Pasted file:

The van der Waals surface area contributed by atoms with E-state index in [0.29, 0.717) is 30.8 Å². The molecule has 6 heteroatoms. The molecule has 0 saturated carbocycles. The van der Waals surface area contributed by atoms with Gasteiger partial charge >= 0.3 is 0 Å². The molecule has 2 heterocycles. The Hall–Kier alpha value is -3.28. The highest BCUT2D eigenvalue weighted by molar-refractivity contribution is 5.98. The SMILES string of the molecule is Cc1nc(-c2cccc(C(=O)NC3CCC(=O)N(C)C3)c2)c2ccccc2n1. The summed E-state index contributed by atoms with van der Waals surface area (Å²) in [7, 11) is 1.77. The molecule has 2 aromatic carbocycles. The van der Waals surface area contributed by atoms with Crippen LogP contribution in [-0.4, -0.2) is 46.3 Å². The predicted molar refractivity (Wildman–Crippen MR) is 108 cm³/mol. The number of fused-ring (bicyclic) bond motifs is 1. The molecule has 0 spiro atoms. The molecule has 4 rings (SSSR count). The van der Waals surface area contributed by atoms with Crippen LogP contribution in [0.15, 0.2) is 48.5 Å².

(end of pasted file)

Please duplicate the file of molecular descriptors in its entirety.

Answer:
The van der Waals surface area contributed by atoms with E-state index in [0.29, 0.717) is 30.8 Å². The molecule has 6 heteroatoms. The molecule has 0 saturated carbocycles. The van der Waals surface area contributed by atoms with Gasteiger partial charge >= 0.3 is 0 Å². The molecule has 2 heterocycles. The Hall–Kier alpha value is -3.28. The highest BCUT2D eigenvalue weighted by molar-refractivity contribution is 5.98. The SMILES string of the molecule is Cc1nc(-c2cccc(C(=O)NC3CCC(=O)N(C)C3)c2)c2ccccc2n1. The summed E-state index contributed by atoms with van der Waals surface area (Å²) in [7, 11) is 1.77. The molecule has 2 aromatic carbocycles. The van der Waals surface area contributed by atoms with Crippen LogP contribution in [-0.4, -0.2) is 46.3 Å². The predicted molar refractivity (Wildman–Crippen MR) is 108 cm³/mol. The number of fused-ring (bicyclic) bond motifs is 1. The molecule has 0 spiro atoms. The molecule has 4 rings (SSSR count). The van der Waals surface area contributed by atoms with Crippen LogP contribution in [0.15, 0.2) is 48.5 Å².